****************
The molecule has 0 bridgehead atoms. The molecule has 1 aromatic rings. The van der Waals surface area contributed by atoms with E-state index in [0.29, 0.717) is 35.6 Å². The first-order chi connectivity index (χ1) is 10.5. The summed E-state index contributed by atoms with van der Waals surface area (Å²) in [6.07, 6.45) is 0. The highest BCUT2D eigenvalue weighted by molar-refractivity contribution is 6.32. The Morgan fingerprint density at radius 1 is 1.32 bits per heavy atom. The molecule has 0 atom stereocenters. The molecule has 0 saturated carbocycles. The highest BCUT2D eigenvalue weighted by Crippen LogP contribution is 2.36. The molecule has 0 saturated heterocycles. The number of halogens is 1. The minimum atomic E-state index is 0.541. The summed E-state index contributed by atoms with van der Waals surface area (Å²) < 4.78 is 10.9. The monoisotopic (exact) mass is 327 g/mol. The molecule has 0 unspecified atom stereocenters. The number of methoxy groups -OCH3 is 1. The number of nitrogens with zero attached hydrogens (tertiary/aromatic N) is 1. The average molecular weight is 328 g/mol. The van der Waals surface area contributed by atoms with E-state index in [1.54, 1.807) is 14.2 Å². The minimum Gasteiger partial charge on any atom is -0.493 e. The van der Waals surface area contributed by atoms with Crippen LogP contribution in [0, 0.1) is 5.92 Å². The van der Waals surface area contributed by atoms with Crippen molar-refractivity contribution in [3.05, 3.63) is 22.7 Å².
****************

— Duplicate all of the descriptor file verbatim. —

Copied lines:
The molecule has 0 bridgehead atoms. The molecule has 1 aromatic rings. The van der Waals surface area contributed by atoms with E-state index in [0.29, 0.717) is 35.6 Å². The first-order chi connectivity index (χ1) is 10.5. The summed E-state index contributed by atoms with van der Waals surface area (Å²) in [6.07, 6.45) is 0. The highest BCUT2D eigenvalue weighted by molar-refractivity contribution is 6.32. The Morgan fingerprint density at radius 1 is 1.32 bits per heavy atom. The molecule has 0 atom stereocenters. The molecule has 0 saturated carbocycles. The highest BCUT2D eigenvalue weighted by Crippen LogP contribution is 2.36. The molecule has 0 saturated heterocycles. The number of halogens is 1. The minimum atomic E-state index is 0.541. The summed E-state index contributed by atoms with van der Waals surface area (Å²) < 4.78 is 10.9. The monoisotopic (exact) mass is 327 g/mol. The molecule has 0 unspecified atom stereocenters. The number of methoxy groups -OCH3 is 1. The number of nitrogens with zero attached hydrogens (tertiary/aromatic N) is 1. The average molecular weight is 328 g/mol. The van der Waals surface area contributed by atoms with E-state index in [1.54, 1.807) is 14.2 Å². The minimum Gasteiger partial charge on any atom is -0.493 e. The van der Waals surface area contributed by atoms with Crippen LogP contribution in [0, 0.1) is 5.92 Å². The van der Waals surface area contributed by atoms with Crippen molar-refractivity contribution in [3.05, 3.63) is 22.7 Å².